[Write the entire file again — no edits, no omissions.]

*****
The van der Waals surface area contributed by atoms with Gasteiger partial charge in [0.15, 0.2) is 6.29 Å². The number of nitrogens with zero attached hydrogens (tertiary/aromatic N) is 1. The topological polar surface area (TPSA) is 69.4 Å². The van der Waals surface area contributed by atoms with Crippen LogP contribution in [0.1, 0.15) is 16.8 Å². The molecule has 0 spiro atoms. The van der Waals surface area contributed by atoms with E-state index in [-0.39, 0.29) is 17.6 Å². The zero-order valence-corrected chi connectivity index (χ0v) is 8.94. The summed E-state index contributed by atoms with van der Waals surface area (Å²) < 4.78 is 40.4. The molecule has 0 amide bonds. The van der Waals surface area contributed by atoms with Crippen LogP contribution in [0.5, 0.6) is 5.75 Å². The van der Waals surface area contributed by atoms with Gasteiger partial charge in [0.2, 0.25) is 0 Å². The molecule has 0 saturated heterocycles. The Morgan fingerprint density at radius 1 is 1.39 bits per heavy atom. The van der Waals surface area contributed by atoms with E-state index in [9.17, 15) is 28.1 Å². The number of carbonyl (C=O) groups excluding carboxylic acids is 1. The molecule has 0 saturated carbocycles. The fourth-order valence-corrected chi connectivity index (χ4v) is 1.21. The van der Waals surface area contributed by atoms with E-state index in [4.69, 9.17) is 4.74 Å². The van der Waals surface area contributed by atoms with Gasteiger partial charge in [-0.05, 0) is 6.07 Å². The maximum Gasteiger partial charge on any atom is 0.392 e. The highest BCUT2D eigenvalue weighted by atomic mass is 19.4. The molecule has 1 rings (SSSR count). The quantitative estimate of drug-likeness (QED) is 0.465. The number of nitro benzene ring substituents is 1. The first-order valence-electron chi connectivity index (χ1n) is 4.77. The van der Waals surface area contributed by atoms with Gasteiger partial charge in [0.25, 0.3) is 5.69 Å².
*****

The van der Waals surface area contributed by atoms with Gasteiger partial charge in [0.15, 0.2) is 6.29 Å². The number of nitrogens with zero attached hydrogens (tertiary/aromatic N) is 1. The topological polar surface area (TPSA) is 69.4 Å². The van der Waals surface area contributed by atoms with Crippen LogP contribution in [0.1, 0.15) is 16.8 Å². The molecule has 0 spiro atoms. The van der Waals surface area contributed by atoms with E-state index in [-0.39, 0.29) is 17.6 Å². The zero-order valence-corrected chi connectivity index (χ0v) is 8.94. The summed E-state index contributed by atoms with van der Waals surface area (Å²) < 4.78 is 40.4. The molecule has 0 amide bonds. The van der Waals surface area contributed by atoms with Crippen LogP contribution in [0.5, 0.6) is 5.75 Å². The van der Waals surface area contributed by atoms with Gasteiger partial charge in [0.2, 0.25) is 0 Å². The molecule has 0 saturated heterocycles. The Morgan fingerprint density at radius 1 is 1.39 bits per heavy atom. The van der Waals surface area contributed by atoms with E-state index in [9.17, 15) is 28.1 Å². The number of carbonyl (C=O) groups excluding carboxylic acids is 1. The molecule has 0 saturated carbocycles. The fourth-order valence-corrected chi connectivity index (χ4v) is 1.21. The van der Waals surface area contributed by atoms with E-state index in [4.69, 9.17) is 4.74 Å². The van der Waals surface area contributed by atoms with Gasteiger partial charge in [-0.05, 0) is 6.07 Å². The maximum Gasteiger partial charge on any atom is 0.392 e. The highest BCUT2D eigenvalue weighted by atomic mass is 19.4. The molecule has 1 rings (SSSR count). The quantitative estimate of drug-likeness (QED) is 0.465. The number of nitro benzene ring substituents is 1. The first-order valence-electron chi connectivity index (χ1n) is 4.77. The van der Waals surface area contributed by atoms with Gasteiger partial charge in [0.25, 0.3) is 5.69 Å².